The amount of voltage between the source and gate terminal controls the amount of current that'll flow through the transistor. That gives the MOSFET a really high input impedance at it's gate terminal, which means it will hardly draw any current from the device that's generating the control signal. Now just how Bipolar Junction Transistors come in two opposite flavors, in P-N and P-N-P MOSFETs also come in two varieties that behave in opposite ways, N-Channel and P-Channel.
The N-Channel MOSFET shown here on the left is the same transistor I demonstrated earlier in this video. It's called N-Channel, because when a positive voltage is applied to the gate it attracts negatively charged electrons to the top of the body, which create a channel for current to pass through, between the two N-Type wells. In the P-Channel MOSFET on the right, the body is made from an N-Type semiconductor material and the two wells are both P-Type material. As it's name implies, the P-Channel transistor uses positive charge in the body to create the channel for current to pass through between the two P-Type wells.
Turning the P channel transistor on requires the gate terminal to have a negative voltage relative to the source to attract those positively charged holes within the body material. Now, to confuse things just a little bit more, the two transistors shown here are called Enhancement Mode MOSFETs. Enhancement Mode MOSFETs get that name because when the correct gate to source voltage is applied, it enhances the channel between the source and drain which turns the transistor on and allows current to flow.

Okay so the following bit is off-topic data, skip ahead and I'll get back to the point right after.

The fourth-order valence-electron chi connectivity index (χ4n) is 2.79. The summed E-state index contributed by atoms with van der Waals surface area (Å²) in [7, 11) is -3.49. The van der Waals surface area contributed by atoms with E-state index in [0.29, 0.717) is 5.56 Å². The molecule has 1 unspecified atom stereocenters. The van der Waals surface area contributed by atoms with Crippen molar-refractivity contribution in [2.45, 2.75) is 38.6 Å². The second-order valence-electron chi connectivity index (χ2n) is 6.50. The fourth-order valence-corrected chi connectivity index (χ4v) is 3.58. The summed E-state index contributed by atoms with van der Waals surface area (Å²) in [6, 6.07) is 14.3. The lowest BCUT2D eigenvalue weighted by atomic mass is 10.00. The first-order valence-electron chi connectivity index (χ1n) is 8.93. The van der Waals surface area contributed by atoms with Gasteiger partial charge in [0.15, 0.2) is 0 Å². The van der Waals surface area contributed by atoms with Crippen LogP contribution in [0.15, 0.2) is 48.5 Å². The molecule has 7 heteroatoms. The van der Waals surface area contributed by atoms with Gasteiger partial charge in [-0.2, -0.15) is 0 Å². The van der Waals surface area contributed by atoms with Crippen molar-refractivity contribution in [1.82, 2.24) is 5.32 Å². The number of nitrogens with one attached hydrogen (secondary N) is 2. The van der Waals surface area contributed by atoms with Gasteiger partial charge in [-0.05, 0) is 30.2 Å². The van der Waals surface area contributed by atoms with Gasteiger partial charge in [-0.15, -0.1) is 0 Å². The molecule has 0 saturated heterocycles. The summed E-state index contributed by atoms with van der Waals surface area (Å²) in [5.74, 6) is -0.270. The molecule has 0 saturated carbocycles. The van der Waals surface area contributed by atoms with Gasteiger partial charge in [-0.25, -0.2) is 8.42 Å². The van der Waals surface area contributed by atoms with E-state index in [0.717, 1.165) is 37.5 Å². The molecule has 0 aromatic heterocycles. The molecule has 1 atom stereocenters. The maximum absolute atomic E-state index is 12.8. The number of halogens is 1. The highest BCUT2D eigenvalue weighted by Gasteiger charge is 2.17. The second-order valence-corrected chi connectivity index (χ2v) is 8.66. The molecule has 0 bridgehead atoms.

Enhancement Mode MOSFETs are equivalent to a normally open switch, because by default they're turned off and block current. You have to apply the correct voltage to the them to turn them on. Depletion Mode MOSFETs on the other hand act like a normally closed switch, because by default they're turn on and let current through. When a certain gate to source voltage is applied to the Depletion Mode MOSFET, it depletes the channels ability to carry current, which turns the transistor off.
So between these different types of channels and modes, there are four main types of MOSFETs. N-Channel Enhancement Mode, P-Channel Enhancement Mode, N-Channel Depletion Mode, and P-Channel Depletion Mode. The Enhancement Mode MOSFETs are by far more commonly used than their Depletion Mode counterparts, so I'll focus on Enhancement Mode MOSFETs for the rest of this video. It's important to be aware of the different MOSFET types that exist, to avoid using the wrong one.
When using N and P-Channel MOSFETs in a circuit the orientation of their source and drain terminal will be flipped. On an N-Channel MOSFET, the drain should always be connected to a higher voltage than the source terminal, so the voltage drop from the drain to the source, or VDS, will be positive. And on a P-Channel MOSFET, the drain voltage should always be lower than the source, so the drain to source voltage drop will be negative. In practice, N-Channel MOSFETs are usually drawn in circuit diagrams with their source terminal on the bottom 'cause it'll often be tied to ground, sometimes through a resistor and for P-Channel MOSFETs, the source terminal is usually oriented on top, because it's connected to a positive supply voltage.
In both cases, the drain terminal is typically connected to the electrical load, that the transistor will be regulating current through. In this configuration, to turn the N-Channel MOSFET on, I need to raise the gate voltage until the voltage drop from the gate to the source is greater than a minimum threshold. To turn on the P-Channel MOSFET, on the other hand, I'll need to do the opposite, by lowering the gate voltage until the voltage drop from gate to the source is more negative than the threshold.